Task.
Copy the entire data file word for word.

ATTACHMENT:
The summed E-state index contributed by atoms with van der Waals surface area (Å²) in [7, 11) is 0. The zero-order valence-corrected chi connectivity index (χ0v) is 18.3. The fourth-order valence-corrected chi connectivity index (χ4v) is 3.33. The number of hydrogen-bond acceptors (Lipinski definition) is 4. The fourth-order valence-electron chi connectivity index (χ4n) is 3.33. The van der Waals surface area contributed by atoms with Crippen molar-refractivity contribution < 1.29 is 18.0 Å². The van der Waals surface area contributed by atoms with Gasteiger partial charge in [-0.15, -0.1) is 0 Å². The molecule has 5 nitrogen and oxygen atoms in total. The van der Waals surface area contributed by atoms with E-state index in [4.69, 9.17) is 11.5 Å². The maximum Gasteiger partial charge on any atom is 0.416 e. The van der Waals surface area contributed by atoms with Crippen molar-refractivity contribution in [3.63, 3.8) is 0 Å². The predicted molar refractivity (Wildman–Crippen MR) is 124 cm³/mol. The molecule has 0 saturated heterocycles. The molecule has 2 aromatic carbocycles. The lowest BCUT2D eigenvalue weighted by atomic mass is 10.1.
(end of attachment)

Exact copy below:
The summed E-state index contributed by atoms with van der Waals surface area (Å²) in [7, 11) is 0. The zero-order valence-corrected chi connectivity index (χ0v) is 18.3. The fourth-order valence-corrected chi connectivity index (χ4v) is 3.33. The number of hydrogen-bond acceptors (Lipinski definition) is 4. The fourth-order valence-electron chi connectivity index (χ4n) is 3.33. The van der Waals surface area contributed by atoms with Crippen molar-refractivity contribution < 1.29 is 18.0 Å². The van der Waals surface area contributed by atoms with Gasteiger partial charge in [-0.15, -0.1) is 0 Å². The molecule has 5 nitrogen and oxygen atoms in total. The van der Waals surface area contributed by atoms with E-state index in [4.69, 9.17) is 11.5 Å². The maximum Gasteiger partial charge on any atom is 0.416 e. The van der Waals surface area contributed by atoms with Crippen molar-refractivity contribution in [3.63, 3.8) is 0 Å². The predicted molar refractivity (Wildman–Crippen MR) is 124 cm³/mol. The molecule has 0 saturated heterocycles. The molecule has 2 aromatic carbocycles. The lowest BCUT2D eigenvalue weighted by atomic mass is 10.1.